Jordan Cook sat on a drum throne with a drum stick in his picking hand, a guitar in his other and the mic chord wrapped around his neck. Just minutes earlier he moved the entire drum kit from the stage to the middle of the floor at The Mint in Los Angeles. The time it took to set this up was inconsequential to everyone but the sound guy because when Reignwolf plays your venue, you should be prepared for every boundary of your audio system to be stretched to it’s limits. Microphones rubbing against guitar strings that are boosted by overdrive, sustain pedals, octave pedals, body parts and sweat. Foot on the kick pedal, pumping rhythms, one hand on the fret board playing licks and the other tapping the snare as an audience member unwraps the microphone chord from his neck and hold it up to Cook’s lips. Then he gets antsy again and stands on top of the kick drum and makes way for drummer, Joseph Braley and all-around utility man, Stitcx. In an instant, the entire band is melting faces again, surrounded like Baptist preachers on a soapbox in the middle of a barren swampland, surrounded by congregants. The flash of a camera penetrates through the hair and sweat around Cook’s face to reveal a mad look in the eyes. The same look that must’ve been given to the devil at the crossroads.
Cook sings over his amplified guitar in his un-amplified voice and asks the crowd, “Are you satisfied?” The howls from the wolf pack egg him on to stay on his current course as he strips his voice bare and seems to look each and everyone of us in the eyes. Just moments later, he vanishes from sight and a team of people scramble to reconfigure the equipment on stage for an encore. Cook comes out alone, noodles out a few more songs, decides the show is over, throws his guitar against a wall and walks out the front door of the club. All we can do is follow him out as he humbly receives anybody who approaches him on the sidewalk of Pico Blvd. When you talk to him, he genuinely “meets” you and seems disarmed by the tidal wave of praise that washes over him.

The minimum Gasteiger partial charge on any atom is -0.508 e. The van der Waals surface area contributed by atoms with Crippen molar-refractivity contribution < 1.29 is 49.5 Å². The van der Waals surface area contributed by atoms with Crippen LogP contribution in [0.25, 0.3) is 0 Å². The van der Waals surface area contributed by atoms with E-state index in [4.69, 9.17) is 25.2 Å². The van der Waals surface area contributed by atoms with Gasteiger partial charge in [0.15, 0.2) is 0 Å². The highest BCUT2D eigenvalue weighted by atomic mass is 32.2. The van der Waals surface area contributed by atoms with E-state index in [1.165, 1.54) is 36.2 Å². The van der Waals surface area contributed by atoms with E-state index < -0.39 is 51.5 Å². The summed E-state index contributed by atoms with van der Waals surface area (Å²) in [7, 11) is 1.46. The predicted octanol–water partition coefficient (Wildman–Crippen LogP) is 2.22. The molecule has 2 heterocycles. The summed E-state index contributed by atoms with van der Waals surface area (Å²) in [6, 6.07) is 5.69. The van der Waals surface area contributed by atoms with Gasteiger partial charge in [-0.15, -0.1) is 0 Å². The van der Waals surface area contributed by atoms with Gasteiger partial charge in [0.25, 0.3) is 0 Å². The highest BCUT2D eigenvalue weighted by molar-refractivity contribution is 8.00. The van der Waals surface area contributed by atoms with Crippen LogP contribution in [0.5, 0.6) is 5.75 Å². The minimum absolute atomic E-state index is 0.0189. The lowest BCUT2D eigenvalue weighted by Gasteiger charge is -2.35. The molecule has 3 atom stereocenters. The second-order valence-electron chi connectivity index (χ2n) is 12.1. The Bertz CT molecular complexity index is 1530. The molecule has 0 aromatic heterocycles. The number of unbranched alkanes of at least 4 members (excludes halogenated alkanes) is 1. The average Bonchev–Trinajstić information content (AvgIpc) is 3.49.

If Jordan Cook lost his right hand, he would still play guitar better than you. Plant had Page. Jagger had Richards. Cook is an amalgamation of those duo’s-The embodiment of the blues and rock and roll in one man. Just 10 years ago, there were few things less cool than a guitar solo. There are a wave of artists that are changing that but honestly, none of them can touch Jordan Cook. A performer like Cook comes around once in a lifetime and if you haven’t had the chance to see Reignwolf live then I suggest you do everything in your power to change that.
This was night 12 of 30 of Red Bull’s, 30 Days in LA. At the risk of sounding repetitive and losing all credibility, I will refrain from saying that this was the best night yet. I can say that this was the best night of pure rock and roll. What is it about this medium that inspires men and women holding guitars to stand high atop of inanimate objects and thrash their most prized possessions? From Reignwolf to opener and Red Bull band, The Grizzled Mighty from Seattle, this night was for true rockers. The Grizzled Mighty is Ryan Granger on guitar and lead vocals and Lupe Flores on drums. They opened the night and were a perfect, complimentary act to Reignwolf. Grangers voice is very Ian Gillan-esque and Flores often raises her drumsticks to the rock gods just before wildly pounding out 4 on the floor rhythms. Another Red Bull band, The Tontons went on after The Grizzled Mighty and before Reignwolf and slowed the pure rock and roll vibe a bit but were still a good act that reminded me of a rock version of Esthero or Morcheeba.
Words and Smartphone Photo’s by: Danny Baraz